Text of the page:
You can reapply for your licence once your doctor says you meet the medical standards of driving subject to DVLA’s rules on the relevant medical grounds. You will have to meet the conditions of your revocation, if there was a period of time you were expected to wait you cannot reapply until 8-weeks prior to that date. Your Doctor will need to complete a form with you and this will need to be sent along with your application and evidence that you are fit to drive.

If you drive before the DVLA send you a new licence, you can be disqualified from driving, receive penalty points or even fined up to £1000.

These applications are required to be made by paper and so a delay should be expected.

Our advice differs if you have voluntarily surrendered your licence and have now applied for it to be renewed. If you meet all of the following requirements, you can begin to drive whilst the DVLA considers your application:

  • You have the support of your doctor to drive
  • You had a valid licence
  • You only drive under the conditions of the previous licence
  • Your application is less than 1 year old
  • Your last licence was not revoked or refused for medical reasons
  • You are not currently disqualified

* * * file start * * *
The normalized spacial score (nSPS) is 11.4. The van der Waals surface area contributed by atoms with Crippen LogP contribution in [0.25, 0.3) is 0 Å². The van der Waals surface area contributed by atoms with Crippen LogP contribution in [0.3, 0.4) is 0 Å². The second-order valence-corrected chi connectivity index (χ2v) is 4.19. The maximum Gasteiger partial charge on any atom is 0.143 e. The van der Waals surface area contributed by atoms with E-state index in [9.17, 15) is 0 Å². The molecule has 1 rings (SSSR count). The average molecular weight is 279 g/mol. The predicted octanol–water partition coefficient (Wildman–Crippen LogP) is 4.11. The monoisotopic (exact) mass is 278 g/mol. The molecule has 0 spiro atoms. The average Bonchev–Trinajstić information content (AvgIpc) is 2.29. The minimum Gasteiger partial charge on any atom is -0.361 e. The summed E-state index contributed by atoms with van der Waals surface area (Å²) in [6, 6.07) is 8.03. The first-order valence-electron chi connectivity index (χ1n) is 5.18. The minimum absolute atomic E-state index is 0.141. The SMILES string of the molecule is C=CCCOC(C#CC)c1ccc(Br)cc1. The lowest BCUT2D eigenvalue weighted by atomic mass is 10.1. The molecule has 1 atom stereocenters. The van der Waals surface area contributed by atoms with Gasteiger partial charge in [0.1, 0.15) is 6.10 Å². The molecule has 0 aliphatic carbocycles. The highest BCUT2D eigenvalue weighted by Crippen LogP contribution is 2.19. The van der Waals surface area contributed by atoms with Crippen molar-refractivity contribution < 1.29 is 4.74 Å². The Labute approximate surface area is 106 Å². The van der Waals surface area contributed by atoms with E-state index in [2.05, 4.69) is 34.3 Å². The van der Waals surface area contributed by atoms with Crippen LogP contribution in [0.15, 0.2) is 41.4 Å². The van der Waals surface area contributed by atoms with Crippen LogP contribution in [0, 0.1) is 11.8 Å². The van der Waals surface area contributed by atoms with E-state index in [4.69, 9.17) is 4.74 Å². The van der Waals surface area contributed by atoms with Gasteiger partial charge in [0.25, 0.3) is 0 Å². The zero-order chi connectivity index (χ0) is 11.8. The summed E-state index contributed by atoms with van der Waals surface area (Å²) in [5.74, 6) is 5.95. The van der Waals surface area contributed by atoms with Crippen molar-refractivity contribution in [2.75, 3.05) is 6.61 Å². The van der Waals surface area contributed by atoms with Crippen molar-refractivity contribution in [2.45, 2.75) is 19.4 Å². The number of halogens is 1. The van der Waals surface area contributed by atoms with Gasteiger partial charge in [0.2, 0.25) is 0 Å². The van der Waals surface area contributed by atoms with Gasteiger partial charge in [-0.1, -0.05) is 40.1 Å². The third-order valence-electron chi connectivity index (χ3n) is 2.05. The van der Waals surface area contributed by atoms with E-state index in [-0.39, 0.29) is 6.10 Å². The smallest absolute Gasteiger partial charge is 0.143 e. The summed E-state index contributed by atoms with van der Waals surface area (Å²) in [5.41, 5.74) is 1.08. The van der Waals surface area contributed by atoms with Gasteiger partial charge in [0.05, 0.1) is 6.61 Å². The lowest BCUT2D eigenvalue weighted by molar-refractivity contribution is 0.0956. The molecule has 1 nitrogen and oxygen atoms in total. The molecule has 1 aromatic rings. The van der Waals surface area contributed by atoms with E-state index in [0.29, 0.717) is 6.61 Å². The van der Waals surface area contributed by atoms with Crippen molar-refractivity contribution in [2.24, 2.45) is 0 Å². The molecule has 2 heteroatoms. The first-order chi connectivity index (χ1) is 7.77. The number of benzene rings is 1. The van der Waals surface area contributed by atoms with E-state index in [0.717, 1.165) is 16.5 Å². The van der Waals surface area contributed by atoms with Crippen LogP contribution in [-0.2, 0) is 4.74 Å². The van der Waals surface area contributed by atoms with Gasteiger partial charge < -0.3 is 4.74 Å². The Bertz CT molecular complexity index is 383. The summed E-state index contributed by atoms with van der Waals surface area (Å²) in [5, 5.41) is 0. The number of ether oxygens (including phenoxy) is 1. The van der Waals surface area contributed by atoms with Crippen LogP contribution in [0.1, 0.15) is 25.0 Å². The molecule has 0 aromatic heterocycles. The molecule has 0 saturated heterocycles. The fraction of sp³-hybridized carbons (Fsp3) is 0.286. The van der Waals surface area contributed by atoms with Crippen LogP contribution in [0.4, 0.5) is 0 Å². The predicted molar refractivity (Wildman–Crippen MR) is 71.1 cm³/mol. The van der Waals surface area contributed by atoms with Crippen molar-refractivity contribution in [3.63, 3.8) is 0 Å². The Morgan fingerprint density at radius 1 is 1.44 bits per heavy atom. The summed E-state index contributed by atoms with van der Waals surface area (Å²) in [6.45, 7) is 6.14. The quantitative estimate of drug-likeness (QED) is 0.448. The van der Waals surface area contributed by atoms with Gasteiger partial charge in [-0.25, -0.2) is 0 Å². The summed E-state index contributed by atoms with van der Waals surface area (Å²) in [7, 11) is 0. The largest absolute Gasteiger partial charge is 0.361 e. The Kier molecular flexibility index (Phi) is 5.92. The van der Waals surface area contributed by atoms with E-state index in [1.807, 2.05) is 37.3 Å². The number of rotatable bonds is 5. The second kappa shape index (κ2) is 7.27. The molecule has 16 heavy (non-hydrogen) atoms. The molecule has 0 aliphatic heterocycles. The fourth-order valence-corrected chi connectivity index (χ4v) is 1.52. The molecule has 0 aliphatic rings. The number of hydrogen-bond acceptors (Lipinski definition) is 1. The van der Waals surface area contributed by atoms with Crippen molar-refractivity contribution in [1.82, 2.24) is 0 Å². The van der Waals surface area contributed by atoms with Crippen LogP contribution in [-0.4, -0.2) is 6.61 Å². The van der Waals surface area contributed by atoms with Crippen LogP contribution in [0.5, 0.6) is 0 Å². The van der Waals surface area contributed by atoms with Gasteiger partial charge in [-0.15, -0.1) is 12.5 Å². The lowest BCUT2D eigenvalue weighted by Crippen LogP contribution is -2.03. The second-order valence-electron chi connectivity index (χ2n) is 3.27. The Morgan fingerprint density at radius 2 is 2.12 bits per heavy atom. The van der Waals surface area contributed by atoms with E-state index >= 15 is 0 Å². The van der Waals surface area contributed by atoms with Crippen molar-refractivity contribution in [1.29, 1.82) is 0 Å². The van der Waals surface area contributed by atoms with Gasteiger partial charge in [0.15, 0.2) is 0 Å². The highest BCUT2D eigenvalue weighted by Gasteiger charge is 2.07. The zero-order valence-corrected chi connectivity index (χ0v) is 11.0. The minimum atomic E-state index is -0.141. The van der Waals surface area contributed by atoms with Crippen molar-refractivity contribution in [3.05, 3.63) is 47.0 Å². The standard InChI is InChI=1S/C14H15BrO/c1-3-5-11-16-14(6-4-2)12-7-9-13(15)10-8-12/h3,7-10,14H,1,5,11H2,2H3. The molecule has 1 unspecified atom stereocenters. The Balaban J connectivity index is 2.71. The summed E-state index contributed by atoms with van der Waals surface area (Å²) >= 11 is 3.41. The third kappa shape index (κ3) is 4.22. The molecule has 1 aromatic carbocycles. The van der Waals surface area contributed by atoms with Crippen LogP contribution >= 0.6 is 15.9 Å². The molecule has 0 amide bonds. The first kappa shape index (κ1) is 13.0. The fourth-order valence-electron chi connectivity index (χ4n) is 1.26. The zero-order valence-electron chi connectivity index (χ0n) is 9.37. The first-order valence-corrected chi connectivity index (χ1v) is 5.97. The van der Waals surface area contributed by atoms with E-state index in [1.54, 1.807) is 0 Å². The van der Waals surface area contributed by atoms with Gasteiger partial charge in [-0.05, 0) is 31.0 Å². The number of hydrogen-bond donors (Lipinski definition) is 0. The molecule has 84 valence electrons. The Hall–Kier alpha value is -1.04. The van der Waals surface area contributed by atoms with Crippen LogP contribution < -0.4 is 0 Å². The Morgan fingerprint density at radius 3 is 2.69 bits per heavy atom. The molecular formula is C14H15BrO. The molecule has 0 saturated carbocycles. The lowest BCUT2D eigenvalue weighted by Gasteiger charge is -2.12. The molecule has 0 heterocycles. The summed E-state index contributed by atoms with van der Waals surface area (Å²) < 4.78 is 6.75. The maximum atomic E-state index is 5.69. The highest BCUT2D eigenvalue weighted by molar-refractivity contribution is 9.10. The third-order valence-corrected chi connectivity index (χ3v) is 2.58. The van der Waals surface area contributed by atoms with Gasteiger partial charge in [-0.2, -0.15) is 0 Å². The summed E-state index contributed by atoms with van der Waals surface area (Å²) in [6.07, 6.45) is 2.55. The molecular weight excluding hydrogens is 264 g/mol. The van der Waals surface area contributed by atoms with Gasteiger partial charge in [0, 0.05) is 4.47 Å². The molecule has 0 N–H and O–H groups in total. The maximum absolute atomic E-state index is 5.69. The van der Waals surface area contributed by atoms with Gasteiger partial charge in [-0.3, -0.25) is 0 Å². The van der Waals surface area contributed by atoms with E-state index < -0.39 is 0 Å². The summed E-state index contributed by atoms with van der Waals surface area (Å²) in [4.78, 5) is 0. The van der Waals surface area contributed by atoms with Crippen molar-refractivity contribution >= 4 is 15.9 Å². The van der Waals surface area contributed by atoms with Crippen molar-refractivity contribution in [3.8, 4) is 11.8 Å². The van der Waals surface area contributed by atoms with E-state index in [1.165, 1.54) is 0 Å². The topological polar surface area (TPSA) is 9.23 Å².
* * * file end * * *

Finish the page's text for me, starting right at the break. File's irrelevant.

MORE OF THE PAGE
When will the delays at the DVLA stop and the issues be fixed?

If you are experiencing any of the above issues or are delaying an application due to not wanting to experience the reported delays, you may, as we are, be asking ‘when will the problem be fixed?’

Sadly, for a service which was struggling to cope at the best of times, these delays, regardless of the far reaching consequences for some, are expected to continue for some time to come.

The DVLA have apologised for the issues drivers are experiencing and have assured the public they are working through the back log as soon as possible. They have also announced over the past week that they will be recruiting 400 new staff members at their office in Swansea, who will hopefully be able to assist with working through the applications in the backlog.

Unfortunately, we cannot recommend instructing solicitors to assist with DVLA delays as we are unlikely to be able to achieve your objectives any differently to you. The situation is not acceptable but sadly, there are few options available to those caught up in this lesser known consequence of the Covid-19 crisis.

My disqualification period has ended but I cannot get through to the DVLA to check the status of my application – can I drive?

If you have been disqualified for driving and your ban is coming to an end you need to apply to have your entitlement to drive reinstated.